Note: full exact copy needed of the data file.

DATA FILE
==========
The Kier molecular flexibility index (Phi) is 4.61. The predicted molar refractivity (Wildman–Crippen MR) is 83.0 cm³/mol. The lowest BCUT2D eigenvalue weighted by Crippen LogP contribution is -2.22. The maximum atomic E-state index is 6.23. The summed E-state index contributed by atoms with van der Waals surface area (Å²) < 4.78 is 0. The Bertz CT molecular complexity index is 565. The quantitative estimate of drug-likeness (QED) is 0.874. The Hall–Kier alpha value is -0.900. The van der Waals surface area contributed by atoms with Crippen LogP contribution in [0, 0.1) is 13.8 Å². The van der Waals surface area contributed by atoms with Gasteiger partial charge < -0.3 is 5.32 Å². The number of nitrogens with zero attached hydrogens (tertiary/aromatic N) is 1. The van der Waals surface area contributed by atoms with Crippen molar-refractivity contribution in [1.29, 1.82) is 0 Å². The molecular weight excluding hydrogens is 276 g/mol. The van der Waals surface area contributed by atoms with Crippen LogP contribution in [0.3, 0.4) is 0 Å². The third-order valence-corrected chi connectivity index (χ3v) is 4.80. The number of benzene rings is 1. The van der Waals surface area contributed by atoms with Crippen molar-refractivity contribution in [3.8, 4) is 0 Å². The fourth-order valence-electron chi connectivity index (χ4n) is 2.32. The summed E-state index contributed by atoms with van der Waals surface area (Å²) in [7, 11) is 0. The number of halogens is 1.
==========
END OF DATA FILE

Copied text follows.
The Kier molecular flexibility index (Phi) is 4.61. The predicted molar refractivity (Wildman–Crippen MR) is 83.0 cm³/mol. The lowest BCUT2D eigenvalue weighted by Crippen LogP contribution is -2.22. The maximum atomic E-state index is 6.23. The summed E-state index contributed by atoms with van der Waals surface area (Å²) < 4.78 is 0. The Bertz CT molecular complexity index is 565. The quantitative estimate of drug-likeness (QED) is 0.874. The Hall–Kier alpha value is -0.900. The van der Waals surface area contributed by atoms with Crippen LogP contribution in [0, 0.1) is 13.8 Å². The van der Waals surface area contributed by atoms with Gasteiger partial charge < -0.3 is 5.32 Å². The number of nitrogens with zero attached hydrogens (tertiary/aromatic N) is 1. The van der Waals surface area contributed by atoms with Crippen molar-refractivity contribution in [1.29, 1.82) is 0 Å². The molecular weight excluding hydrogens is 276 g/mol. The van der Waals surface area contributed by atoms with Crippen LogP contribution in [0.3, 0.4) is 0 Å². The third-order valence-corrected chi connectivity index (χ3v) is 4.80. The number of benzene rings is 1. The van der Waals surface area contributed by atoms with Crippen molar-refractivity contribution in [3.8, 4) is 0 Å². The fourth-order valence-electron chi connectivity index (χ4n) is 2.32. The summed E-state index contributed by atoms with van der Waals surface area (Å²) in [7, 11) is 0. The number of halogens is 1.